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J Anxiety Disord. 2010 Apr;24(3):293-9. doi: 10.1016/j.janxdis.2009.12.006. Epub 2010 Jan 7.

Eye tracking and visual attention to threating stimuli in veterans of the Iraq war.

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  • 1Middlebury College, Department of Psychology, Middlebury, VT 05753, USA. mkimble@middlebury.edu

Abstract

Theoretical and clinical characterizations of attention in PTSD acknowledge the possibility for both hypervigilance and avoidance of trauma-relevant stimuli. This study used eye tracking technology to investigate visual orientation and attention to traumatic and neutral stimuli in nineteen veterans of the Iraq war. Veterans saw slides in which half the screen had a negatively valenced image and half had a neutral image. Negatively valenced stimuli were further divided into stimuli that varied in trauma relevance (either Iraq war or civilian motor vehicle accidents). Veterans reporting relatively higher levels of PSTD symptoms had larger pupils to all negatively valenced pictures and spent more time looking at them than did veterans lower in PTSD symptoms. Veterans higher in PTSD symptoms also showed a trend towards looking first at Iraq images. The findings suggest that post-traumatic pathology is associated with vigilance rather than avoidance when visually processing negatively valenced and trauma-relevant stimuli.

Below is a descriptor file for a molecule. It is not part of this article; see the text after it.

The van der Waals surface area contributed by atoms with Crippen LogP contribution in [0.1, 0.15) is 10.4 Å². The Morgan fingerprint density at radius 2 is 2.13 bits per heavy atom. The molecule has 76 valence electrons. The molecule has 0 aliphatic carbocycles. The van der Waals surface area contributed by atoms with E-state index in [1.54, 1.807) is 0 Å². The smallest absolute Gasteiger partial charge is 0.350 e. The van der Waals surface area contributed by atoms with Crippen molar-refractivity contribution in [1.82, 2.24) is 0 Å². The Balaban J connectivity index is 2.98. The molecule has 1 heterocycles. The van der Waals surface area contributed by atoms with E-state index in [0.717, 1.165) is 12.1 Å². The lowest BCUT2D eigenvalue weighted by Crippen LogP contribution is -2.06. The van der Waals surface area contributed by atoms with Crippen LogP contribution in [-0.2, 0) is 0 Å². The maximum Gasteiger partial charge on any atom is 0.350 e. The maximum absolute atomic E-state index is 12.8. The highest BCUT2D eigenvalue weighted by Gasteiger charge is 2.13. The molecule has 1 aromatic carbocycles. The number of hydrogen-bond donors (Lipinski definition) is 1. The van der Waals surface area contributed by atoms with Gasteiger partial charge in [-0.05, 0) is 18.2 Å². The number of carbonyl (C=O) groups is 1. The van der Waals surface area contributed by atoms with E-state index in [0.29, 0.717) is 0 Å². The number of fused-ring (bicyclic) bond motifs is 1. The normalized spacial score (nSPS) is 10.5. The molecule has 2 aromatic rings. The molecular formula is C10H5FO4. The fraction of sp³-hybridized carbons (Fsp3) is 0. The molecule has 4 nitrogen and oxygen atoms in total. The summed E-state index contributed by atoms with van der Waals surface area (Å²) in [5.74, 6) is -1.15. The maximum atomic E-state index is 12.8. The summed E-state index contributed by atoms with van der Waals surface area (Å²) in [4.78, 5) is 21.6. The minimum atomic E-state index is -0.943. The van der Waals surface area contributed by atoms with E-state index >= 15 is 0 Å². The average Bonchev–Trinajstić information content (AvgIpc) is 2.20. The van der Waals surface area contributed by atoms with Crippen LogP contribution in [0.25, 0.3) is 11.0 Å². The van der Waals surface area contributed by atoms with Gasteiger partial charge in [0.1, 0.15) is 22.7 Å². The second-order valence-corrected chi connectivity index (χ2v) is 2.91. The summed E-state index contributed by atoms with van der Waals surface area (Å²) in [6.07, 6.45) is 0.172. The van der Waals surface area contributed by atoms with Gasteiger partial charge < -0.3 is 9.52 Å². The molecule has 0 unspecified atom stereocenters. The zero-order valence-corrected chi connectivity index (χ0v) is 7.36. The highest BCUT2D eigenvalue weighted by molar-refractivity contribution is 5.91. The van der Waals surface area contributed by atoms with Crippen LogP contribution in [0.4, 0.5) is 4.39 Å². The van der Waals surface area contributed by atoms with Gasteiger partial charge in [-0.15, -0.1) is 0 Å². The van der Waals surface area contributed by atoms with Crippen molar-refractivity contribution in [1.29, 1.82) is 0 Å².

(c) 2010 Elsevier Ltd. All rights reserved.

PMID:
20138463
[PubMed - indexed for MEDLINE]
PMCID:
PMC2838961
Free PMC Article

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